There are a number of possible causes of constant hunger in cats, some more serious than others. Cats don’t tend to be as food-obsessed as dogs and most (but not all) will self-regulate their food intake. However, a common question asked by cat owners is ‘why is my cat hungry all the time’?
Questions to ask:
- Has the cat always been like this or has he suddenly become hungrier?
- Is he losing or gaining weight?
- The age of the cat?
- How many cats do you have?
- Is the cat getting enough to eat?
- Is the cat displaying any symptoms of illness?
- Weight loss or weight gain can occur along with an increase in appetite.
- Common causes include pregnancy and lactation, hyperthyroidism, inflammatory bowel disease, diabetes, intestinal parasites, Cushing’s disease, exocrine pancreatic insufficiency, acromegaly and certain medications.
- Any changes to appetite warrant a visit to the veterinarian.
- The medical term for an increased appetite is polyphagia.
How many calories should a cat consume in a day?
The answer varies depending on the age of your cat, also a pregnant or nursing female will have higher needs, as cats age they tend to slow down, and their calorie requirements may drop a fraction.
To simplify the answer, an adult cat should consume approximately 30 calories per pound or 60 calories per kilo. So the average 10 pound (4.5 kg) cat should consume approximately 300 calories per day.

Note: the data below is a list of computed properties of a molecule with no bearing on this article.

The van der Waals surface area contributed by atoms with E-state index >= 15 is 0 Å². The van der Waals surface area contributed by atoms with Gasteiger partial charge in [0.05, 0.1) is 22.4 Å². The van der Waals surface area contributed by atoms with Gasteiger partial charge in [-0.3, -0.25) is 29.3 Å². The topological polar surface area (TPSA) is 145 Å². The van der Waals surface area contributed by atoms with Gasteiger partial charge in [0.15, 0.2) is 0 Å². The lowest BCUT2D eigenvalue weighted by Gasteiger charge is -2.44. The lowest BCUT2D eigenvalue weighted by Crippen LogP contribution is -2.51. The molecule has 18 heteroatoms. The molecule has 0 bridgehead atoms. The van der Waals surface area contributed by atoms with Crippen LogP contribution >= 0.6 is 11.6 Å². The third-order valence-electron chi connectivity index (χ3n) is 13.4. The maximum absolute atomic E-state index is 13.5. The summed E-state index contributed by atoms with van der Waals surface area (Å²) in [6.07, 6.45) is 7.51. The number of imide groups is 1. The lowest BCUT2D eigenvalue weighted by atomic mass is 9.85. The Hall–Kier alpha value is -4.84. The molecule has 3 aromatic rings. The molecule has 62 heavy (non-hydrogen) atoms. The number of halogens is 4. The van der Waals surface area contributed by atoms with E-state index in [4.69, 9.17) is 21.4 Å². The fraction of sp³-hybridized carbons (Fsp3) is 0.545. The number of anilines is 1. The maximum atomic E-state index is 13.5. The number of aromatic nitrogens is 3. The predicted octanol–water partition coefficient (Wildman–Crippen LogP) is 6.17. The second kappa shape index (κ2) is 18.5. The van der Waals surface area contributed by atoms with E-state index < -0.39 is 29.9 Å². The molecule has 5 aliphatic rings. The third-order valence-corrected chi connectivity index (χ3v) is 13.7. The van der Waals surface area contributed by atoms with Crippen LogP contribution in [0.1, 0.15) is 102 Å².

Is the cat getting enough food?
Following the above calorie intake, your cat’s weight should remain consistent. To determine if your cat is overweight or underweight run your hands gently over his ribs. You should be able to feel the ribs but with a slight layer of fat over them. If the cat is obese, you may not be able to feel the ribs at all, if he is underweight the ribs will be prominent.
Another way I like to determine if a cat is getting enough food is by how quickly it is consumed, if it’s all gone within the space of 5-10 minutes and is then back hassling for more, that would indicate to me that he’s not getting enough.
Not eating enough
There are a number of possible reasons. Multiple cats, where one is dominating the food bowl while another is missing out or an inadequate amount of food, unsuitable food bowl location.
Some cats can become food obsessed. This is especially true of cats who have encountered starvation or food shortages in the past such as former strays or feral cats.
Usually caused by a benign (non-cancerous) tumour on the thyroid gland which leads to an increase in thyroid hormone which speeds up the cat’s metabolism and energy expenditure.